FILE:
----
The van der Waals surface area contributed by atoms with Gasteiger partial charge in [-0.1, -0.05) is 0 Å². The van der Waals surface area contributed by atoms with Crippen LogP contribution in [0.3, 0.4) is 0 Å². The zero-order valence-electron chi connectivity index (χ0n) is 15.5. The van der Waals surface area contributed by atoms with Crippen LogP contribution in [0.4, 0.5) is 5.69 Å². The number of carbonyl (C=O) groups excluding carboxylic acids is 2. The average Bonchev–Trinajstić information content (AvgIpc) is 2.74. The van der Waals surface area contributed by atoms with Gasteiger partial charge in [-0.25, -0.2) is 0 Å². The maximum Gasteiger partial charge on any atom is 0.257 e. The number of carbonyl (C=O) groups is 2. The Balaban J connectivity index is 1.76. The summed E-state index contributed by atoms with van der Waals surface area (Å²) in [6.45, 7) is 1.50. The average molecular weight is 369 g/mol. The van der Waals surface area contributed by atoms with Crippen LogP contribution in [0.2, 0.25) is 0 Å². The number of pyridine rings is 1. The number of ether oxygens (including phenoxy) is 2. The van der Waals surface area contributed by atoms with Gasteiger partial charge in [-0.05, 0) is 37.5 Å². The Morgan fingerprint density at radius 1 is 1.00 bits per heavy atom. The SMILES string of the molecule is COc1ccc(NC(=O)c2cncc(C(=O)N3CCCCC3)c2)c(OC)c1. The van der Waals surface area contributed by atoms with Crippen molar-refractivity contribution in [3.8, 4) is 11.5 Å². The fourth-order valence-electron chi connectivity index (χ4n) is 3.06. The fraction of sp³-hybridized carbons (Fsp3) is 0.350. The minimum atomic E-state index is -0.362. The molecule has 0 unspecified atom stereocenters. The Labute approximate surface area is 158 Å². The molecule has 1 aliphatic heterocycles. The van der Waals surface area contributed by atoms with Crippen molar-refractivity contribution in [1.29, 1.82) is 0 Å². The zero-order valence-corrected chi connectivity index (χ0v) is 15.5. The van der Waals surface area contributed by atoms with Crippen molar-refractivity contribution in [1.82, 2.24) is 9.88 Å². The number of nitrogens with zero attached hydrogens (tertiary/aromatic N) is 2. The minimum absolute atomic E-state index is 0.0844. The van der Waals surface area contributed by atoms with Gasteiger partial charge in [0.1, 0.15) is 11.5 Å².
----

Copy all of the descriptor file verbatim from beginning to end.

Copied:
The van der Waals surface area contributed by atoms with Gasteiger partial charge in [-0.1, -0.05) is 0 Å². The van der Waals surface area contributed by atoms with Crippen LogP contribution in [0.3, 0.4) is 0 Å². The zero-order valence-electron chi connectivity index (χ0n) is 15.5. The van der Waals surface area contributed by atoms with Crippen LogP contribution in [0.4, 0.5) is 5.69 Å². The number of carbonyl (C=O) groups excluding carboxylic acids is 2. The average Bonchev–Trinajstić information content (AvgIpc) is 2.74. The van der Waals surface area contributed by atoms with Gasteiger partial charge in [-0.25, -0.2) is 0 Å². The maximum Gasteiger partial charge on any atom is 0.257 e. The number of carbonyl (C=O) groups is 2. The Balaban J connectivity index is 1.76. The summed E-state index contributed by atoms with van der Waals surface area (Å²) in [6.45, 7) is 1.50. The average molecular weight is 369 g/mol. The van der Waals surface area contributed by atoms with Crippen LogP contribution in [0.2, 0.25) is 0 Å². The number of pyridine rings is 1. The number of ether oxygens (including phenoxy) is 2. The van der Waals surface area contributed by atoms with Gasteiger partial charge in [-0.05, 0) is 37.5 Å². The Morgan fingerprint density at radius 1 is 1.00 bits per heavy atom. The SMILES string of the molecule is COc1ccc(NC(=O)c2cncc(C(=O)N3CCCCC3)c2)c(OC)c1. The van der Waals surface area contributed by atoms with Crippen molar-refractivity contribution in [3.8, 4) is 11.5 Å². The fourth-order valence-electron chi connectivity index (χ4n) is 3.06. The fraction of sp³-hybridized carbons (Fsp3) is 0.350. The minimum atomic E-state index is -0.362. The molecule has 0 unspecified atom stereocenters. The Labute approximate surface area is 158 Å². The molecule has 1 aliphatic heterocycles. The van der Waals surface area contributed by atoms with Crippen molar-refractivity contribution in [1.29, 1.82) is 0 Å². The zero-order valence-corrected chi connectivity index (χ0v) is 15.5. The van der Waals surface area contributed by atoms with Crippen molar-refractivity contribution in [1.82, 2.24) is 9.88 Å². The number of nitrogens with zero attached hydrogens (tertiary/aromatic N) is 2. The minimum absolute atomic E-state index is 0.0844. The van der Waals surface area contributed by atoms with Gasteiger partial charge in [0.1, 0.15) is 11.5 Å².